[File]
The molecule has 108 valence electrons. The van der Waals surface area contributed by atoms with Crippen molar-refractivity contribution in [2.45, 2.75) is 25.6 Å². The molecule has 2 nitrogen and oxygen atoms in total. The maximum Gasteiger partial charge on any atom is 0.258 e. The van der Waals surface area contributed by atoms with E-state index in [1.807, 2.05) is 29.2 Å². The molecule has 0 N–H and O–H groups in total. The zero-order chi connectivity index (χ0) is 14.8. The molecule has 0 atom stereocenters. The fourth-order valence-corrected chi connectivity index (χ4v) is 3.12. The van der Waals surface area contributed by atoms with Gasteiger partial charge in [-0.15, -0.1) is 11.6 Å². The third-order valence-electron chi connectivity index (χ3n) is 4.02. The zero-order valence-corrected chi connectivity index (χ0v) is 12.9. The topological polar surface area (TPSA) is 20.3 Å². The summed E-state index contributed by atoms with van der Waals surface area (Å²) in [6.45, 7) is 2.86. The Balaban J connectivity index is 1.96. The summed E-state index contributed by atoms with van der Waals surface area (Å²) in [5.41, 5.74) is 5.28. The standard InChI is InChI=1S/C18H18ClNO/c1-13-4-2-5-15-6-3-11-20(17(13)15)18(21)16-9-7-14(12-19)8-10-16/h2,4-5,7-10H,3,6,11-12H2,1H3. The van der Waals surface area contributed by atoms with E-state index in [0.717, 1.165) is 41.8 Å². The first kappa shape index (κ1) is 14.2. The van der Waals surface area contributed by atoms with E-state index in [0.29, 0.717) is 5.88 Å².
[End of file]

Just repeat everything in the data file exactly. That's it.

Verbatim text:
The molecule has 108 valence electrons. The van der Waals surface area contributed by atoms with Crippen molar-refractivity contribution in [2.45, 2.75) is 25.6 Å². The molecule has 2 nitrogen and oxygen atoms in total. The maximum Gasteiger partial charge on any atom is 0.258 e. The van der Waals surface area contributed by atoms with E-state index in [1.807, 2.05) is 29.2 Å². The molecule has 0 N–H and O–H groups in total. The zero-order chi connectivity index (χ0) is 14.8. The molecule has 0 atom stereocenters. The fourth-order valence-corrected chi connectivity index (χ4v) is 3.12. The van der Waals surface area contributed by atoms with Gasteiger partial charge in [-0.15, -0.1) is 11.6 Å². The third-order valence-electron chi connectivity index (χ3n) is 4.02. The zero-order valence-corrected chi connectivity index (χ0v) is 12.9. The topological polar surface area (TPSA) is 20.3 Å². The summed E-state index contributed by atoms with van der Waals surface area (Å²) in [6.45, 7) is 2.86. The Balaban J connectivity index is 1.96. The summed E-state index contributed by atoms with van der Waals surface area (Å²) in [5.41, 5.74) is 5.28. The standard InChI is InChI=1S/C18H18ClNO/c1-13-4-2-5-15-6-3-11-20(17(13)15)18(21)16-9-7-14(12-19)8-10-16/h2,4-5,7-10H,3,6,11-12H2,1H3. The van der Waals surface area contributed by atoms with E-state index in [0.717, 1.165) is 41.8 Å². The first kappa shape index (κ1) is 14.2. The van der Waals surface area contributed by atoms with E-state index in [0.29, 0.717) is 5.88 Å².